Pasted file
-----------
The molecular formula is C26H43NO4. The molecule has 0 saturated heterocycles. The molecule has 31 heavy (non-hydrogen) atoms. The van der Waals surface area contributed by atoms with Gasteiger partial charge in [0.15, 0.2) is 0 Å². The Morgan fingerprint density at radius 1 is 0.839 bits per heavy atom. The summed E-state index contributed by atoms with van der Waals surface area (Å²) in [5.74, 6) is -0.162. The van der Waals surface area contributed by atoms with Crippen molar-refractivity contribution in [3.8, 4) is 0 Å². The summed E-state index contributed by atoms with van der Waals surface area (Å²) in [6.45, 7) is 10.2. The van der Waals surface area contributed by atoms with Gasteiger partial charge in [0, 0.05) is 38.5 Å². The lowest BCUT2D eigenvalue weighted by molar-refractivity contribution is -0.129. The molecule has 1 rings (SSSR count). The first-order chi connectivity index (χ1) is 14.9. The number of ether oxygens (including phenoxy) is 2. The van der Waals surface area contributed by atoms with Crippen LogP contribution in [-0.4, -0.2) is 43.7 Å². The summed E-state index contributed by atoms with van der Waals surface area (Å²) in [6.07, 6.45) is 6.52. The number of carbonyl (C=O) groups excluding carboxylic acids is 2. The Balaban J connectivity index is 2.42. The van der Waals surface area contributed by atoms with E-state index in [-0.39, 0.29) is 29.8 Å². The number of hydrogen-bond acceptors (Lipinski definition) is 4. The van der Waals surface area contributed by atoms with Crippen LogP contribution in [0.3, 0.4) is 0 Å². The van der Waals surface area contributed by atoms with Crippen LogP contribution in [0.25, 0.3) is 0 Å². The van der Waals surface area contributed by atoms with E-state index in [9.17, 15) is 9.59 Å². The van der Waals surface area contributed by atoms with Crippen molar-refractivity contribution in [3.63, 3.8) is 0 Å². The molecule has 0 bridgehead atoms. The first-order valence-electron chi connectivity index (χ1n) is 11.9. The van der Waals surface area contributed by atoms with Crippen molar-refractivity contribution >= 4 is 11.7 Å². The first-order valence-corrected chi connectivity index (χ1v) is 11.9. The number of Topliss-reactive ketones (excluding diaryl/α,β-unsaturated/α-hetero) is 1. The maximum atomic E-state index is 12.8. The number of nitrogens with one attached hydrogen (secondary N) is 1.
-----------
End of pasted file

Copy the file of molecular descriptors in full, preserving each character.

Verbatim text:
The molecular formula is C26H43NO4. The molecule has 0 saturated heterocycles. The molecule has 31 heavy (non-hydrogen) atoms. The van der Waals surface area contributed by atoms with Gasteiger partial charge in [0.15, 0.2) is 0 Å². The Morgan fingerprint density at radius 1 is 0.839 bits per heavy atom. The summed E-state index contributed by atoms with van der Waals surface area (Å²) in [5.74, 6) is -0.162. The van der Waals surface area contributed by atoms with Crippen molar-refractivity contribution in [3.8, 4) is 0 Å². The summed E-state index contributed by atoms with van der Waals surface area (Å²) in [6.45, 7) is 10.2. The van der Waals surface area contributed by atoms with Gasteiger partial charge in [0, 0.05) is 38.5 Å². The lowest BCUT2D eigenvalue weighted by molar-refractivity contribution is -0.129. The molecule has 1 rings (SSSR count). The first-order chi connectivity index (χ1) is 14.9. The number of ether oxygens (including phenoxy) is 2. The van der Waals surface area contributed by atoms with Crippen LogP contribution in [-0.4, -0.2) is 43.7 Å². The summed E-state index contributed by atoms with van der Waals surface area (Å²) in [6.07, 6.45) is 6.52. The number of carbonyl (C=O) groups excluding carboxylic acids is 2. The Balaban J connectivity index is 2.42. The van der Waals surface area contributed by atoms with E-state index in [-0.39, 0.29) is 29.8 Å². The number of hydrogen-bond acceptors (Lipinski definition) is 4. The van der Waals surface area contributed by atoms with Crippen LogP contribution in [0.3, 0.4) is 0 Å². The van der Waals surface area contributed by atoms with Crippen LogP contribution in [0.25, 0.3) is 0 Å². The van der Waals surface area contributed by atoms with E-state index in [9.17, 15) is 9.59 Å². The van der Waals surface area contributed by atoms with Crippen molar-refractivity contribution in [3.63, 3.8) is 0 Å². The molecule has 0 bridgehead atoms. The first-order valence-electron chi connectivity index (χ1n) is 11.9. The van der Waals surface area contributed by atoms with Crippen molar-refractivity contribution >= 4 is 11.7 Å². The first-order valence-corrected chi connectivity index (χ1v) is 11.9. The number of Topliss-reactive ketones (excluding diaryl/α,β-unsaturated/α-hetero) is 1. The maximum atomic E-state index is 12.8. The number of nitrogens with one attached hydrogen (secondary N) is 1.